One more small detail, as soon as it was clear the Barclays Airtran Visa was being cancelled, I initiated the movement of the credits to Southwest. I probably should have done that a day before the call. There’s no harm in doing now because you can always transfer them back to Airtran after card closure.

What are these Southwest credits?

Southwest currently uses a points system where 1 point = $.01666 toward a “Wanna get away” fare (and seemingly ~$.018/pt for “Web Only” fares). The nice thing about the points is that you can always use them, even on the last seat. The unfortunate thing is that they are directly tied to the value of the ticket so as the ticket’s paid price goes up, so does the cost in points. I’m not a fan of fixed value point systems like this but it is what it is and for domestic flights, they can be quite useful.

That’s NOT what these are though. Southwest formerly used a credit based system similar to Airtran where credits expired and were capacity controlled but the price was fixed at 16 credits = a standard award = 2 one-way tickets. Once you reach 16 credits, the “standard” award is issued and bookable. The standard award will have a 1 year expiration. A good question you might ask is when should you use a Southwest Standard Award versus points and the answer, expiration issues aside, is when the points equivalent ticket is more than 19,200.

Let’s take a scenario where you have 12 Airtran credits, 2 old Southwest Credits, and 14000 Southwest Points. First, you could convert the 12 Airtran credits to Southwest and you’d have 14 credits which isn’t quite enough for anything. Southwest also allows you to convert 1200 Southwest points to a Southwest credit so you could transfer 2400 points to 2 credits, resulting in 16 Southwest credits which can be converted to a standard award.

As an aside, Chase UR can transfer to Southwest Points at 1:1 and many hotels transfer too (Wyndham’s my favorite).  In the example above, if you didn’t have the 2400 Southwest points necessary, these options would make sense.

Alternatively, after you close the credit card, you should be able to transfer these Southwest credits right back to Airtran and the expiration date should match what the credit card had originally.

Airtran people and Southwest Companion Pass people should buddy up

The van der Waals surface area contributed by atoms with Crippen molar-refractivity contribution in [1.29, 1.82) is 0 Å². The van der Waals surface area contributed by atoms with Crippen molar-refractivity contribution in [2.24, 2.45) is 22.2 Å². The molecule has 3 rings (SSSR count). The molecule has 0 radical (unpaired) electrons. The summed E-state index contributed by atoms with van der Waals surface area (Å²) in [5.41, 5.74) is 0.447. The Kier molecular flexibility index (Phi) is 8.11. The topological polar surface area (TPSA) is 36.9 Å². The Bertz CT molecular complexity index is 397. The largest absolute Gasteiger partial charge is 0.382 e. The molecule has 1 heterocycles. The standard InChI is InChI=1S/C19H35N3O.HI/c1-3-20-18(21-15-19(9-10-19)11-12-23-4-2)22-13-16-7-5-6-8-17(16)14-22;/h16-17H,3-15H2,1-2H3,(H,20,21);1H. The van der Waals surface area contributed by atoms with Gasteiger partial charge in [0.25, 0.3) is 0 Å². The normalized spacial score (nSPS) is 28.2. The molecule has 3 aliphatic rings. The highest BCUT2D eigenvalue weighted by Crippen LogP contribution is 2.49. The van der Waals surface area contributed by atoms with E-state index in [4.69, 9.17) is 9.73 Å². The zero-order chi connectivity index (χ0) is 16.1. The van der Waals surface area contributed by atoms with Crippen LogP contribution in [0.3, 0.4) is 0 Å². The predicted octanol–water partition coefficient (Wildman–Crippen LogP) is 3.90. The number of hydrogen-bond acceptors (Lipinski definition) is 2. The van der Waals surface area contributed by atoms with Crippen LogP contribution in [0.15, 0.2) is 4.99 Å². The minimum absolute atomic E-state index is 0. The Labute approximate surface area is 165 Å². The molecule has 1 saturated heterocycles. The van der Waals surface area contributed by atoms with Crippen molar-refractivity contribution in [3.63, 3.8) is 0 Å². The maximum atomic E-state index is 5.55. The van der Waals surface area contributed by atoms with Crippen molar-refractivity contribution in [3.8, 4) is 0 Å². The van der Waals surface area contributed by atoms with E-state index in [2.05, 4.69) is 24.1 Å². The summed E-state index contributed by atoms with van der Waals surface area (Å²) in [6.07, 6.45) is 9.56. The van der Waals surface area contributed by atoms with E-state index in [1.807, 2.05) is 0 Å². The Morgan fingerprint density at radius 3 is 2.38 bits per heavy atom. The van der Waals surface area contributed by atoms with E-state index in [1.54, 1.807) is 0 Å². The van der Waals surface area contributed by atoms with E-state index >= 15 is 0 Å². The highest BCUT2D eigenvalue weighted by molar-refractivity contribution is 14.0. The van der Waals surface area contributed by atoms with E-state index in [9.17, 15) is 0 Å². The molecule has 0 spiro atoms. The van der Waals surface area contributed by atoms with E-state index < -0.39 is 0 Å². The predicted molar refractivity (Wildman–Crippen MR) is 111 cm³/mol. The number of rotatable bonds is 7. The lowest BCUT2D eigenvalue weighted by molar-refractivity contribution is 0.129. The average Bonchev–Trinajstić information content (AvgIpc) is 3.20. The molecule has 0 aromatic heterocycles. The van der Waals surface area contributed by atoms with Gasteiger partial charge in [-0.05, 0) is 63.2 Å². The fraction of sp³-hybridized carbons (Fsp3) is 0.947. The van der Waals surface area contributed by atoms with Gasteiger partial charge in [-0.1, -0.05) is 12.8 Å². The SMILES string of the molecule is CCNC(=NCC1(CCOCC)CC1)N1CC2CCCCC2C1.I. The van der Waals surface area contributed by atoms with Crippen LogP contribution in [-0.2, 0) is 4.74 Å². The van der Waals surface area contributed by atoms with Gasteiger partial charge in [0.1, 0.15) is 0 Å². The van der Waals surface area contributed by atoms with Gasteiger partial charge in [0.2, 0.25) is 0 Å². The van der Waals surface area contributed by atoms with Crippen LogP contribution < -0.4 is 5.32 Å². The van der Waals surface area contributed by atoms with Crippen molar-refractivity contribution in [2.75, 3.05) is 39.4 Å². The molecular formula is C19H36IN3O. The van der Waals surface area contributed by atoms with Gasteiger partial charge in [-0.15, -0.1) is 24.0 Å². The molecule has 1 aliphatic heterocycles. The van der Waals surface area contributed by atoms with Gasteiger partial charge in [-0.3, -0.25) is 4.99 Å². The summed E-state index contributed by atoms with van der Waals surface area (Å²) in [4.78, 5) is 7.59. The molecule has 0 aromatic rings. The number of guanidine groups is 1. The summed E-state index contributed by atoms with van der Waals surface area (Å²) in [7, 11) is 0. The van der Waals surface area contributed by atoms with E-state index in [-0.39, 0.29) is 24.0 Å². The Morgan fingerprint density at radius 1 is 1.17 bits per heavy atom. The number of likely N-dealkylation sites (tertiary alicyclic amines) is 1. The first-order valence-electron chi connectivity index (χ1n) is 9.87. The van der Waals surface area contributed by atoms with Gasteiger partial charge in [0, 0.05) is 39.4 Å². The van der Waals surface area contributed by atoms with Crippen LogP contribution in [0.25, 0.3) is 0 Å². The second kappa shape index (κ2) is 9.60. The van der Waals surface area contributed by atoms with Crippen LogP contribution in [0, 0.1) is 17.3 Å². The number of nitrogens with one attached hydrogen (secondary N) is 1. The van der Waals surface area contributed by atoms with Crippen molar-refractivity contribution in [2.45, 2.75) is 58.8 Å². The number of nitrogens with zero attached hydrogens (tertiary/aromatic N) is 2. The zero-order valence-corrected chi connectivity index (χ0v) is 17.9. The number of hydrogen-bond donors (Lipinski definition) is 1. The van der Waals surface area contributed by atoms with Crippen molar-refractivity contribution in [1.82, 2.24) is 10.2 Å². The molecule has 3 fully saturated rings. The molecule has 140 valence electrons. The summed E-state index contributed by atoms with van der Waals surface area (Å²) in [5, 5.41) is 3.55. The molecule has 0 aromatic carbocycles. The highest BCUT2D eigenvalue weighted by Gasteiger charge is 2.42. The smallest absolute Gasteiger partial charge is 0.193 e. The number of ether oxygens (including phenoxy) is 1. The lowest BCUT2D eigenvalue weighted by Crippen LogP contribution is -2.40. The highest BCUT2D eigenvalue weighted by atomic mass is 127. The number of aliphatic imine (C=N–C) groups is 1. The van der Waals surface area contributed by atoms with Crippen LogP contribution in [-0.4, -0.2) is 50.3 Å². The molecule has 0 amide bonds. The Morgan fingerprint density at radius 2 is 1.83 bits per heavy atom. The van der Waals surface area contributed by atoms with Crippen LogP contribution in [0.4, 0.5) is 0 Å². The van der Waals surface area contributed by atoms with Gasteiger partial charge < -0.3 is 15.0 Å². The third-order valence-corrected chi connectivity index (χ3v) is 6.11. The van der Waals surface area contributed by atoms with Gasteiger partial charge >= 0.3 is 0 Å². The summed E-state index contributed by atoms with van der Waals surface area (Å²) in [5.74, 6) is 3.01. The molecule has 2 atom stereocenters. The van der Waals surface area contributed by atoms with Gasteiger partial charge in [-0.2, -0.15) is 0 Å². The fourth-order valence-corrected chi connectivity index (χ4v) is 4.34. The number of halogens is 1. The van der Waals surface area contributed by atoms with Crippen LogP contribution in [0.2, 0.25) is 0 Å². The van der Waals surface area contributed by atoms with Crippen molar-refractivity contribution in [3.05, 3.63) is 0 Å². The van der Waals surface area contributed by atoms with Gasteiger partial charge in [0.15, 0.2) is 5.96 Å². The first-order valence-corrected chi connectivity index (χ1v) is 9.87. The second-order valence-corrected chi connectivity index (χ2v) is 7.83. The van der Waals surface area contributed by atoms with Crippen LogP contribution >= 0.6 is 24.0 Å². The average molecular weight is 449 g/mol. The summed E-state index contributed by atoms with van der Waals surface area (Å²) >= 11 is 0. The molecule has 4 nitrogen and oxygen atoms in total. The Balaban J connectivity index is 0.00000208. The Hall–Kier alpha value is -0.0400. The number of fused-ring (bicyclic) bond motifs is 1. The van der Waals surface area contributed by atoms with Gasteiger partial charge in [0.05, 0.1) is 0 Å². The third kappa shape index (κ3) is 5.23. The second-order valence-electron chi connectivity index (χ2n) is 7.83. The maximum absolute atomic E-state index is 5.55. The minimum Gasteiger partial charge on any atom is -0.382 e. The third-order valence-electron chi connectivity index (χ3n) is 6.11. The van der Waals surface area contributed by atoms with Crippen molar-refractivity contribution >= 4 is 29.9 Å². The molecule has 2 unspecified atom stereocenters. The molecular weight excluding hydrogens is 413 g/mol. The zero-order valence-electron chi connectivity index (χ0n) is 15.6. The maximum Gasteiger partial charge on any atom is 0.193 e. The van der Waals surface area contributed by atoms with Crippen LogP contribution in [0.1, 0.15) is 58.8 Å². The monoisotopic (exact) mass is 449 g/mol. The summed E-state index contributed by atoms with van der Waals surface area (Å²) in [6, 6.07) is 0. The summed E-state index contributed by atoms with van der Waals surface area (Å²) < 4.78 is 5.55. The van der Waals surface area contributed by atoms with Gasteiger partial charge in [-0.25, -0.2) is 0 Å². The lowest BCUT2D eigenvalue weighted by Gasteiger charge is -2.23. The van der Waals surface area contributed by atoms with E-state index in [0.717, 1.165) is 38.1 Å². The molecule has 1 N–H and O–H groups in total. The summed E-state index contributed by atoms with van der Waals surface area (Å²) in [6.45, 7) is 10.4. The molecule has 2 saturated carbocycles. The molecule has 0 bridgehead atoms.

You can’t transfer credits across names unfortunately. You can, however, book a Southwest standard award for anyone. Should that award be booked for someone with a Southwest Companion Pass, they can bring along the companion, effectively doubling the value of those Airtran credits. I used 16 Airtran Credits to transfer to Southwest to book a ticket for my friend who in turn named me his companion and is bringing me along for free. I’m looking forward to seeing some baseball this summer and it was a nice non-stop route which was expensive otherwise. I know a few of you have Southwest Companion Passes and a good number have Airtran credits that have expiration issues. Let’s see if we can maximize the value of those expiring Airtran credits.

While I’ll miss my upgrades on Delta, I like a good deal even more and it eliminated a stop. Now, if only my own ~60k Southwest points pending at the Southwest Mall from a Sears purchase would post to my actual Southwest account, I might move toward picking up my own Companion Pass… I’ve heard it’s slow but I’m starting to get impatient!

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3 comments

  1. […] means of replenishing them reasonably. I won’t feel too bad about that though. Using up some Southwest points (or Airtran credits) will actually be a good thing as I’ll likely solve my Airtran credit expiration issues. […]

  2. […] Read a bit more about Airtran credits here. […]

  3. […] layman’s terms: if your Southwest coupons/awards are expiring, transfer them to Airtran to break them up/combine them. Then transfer them back to Southwest to reconstitute an award with […]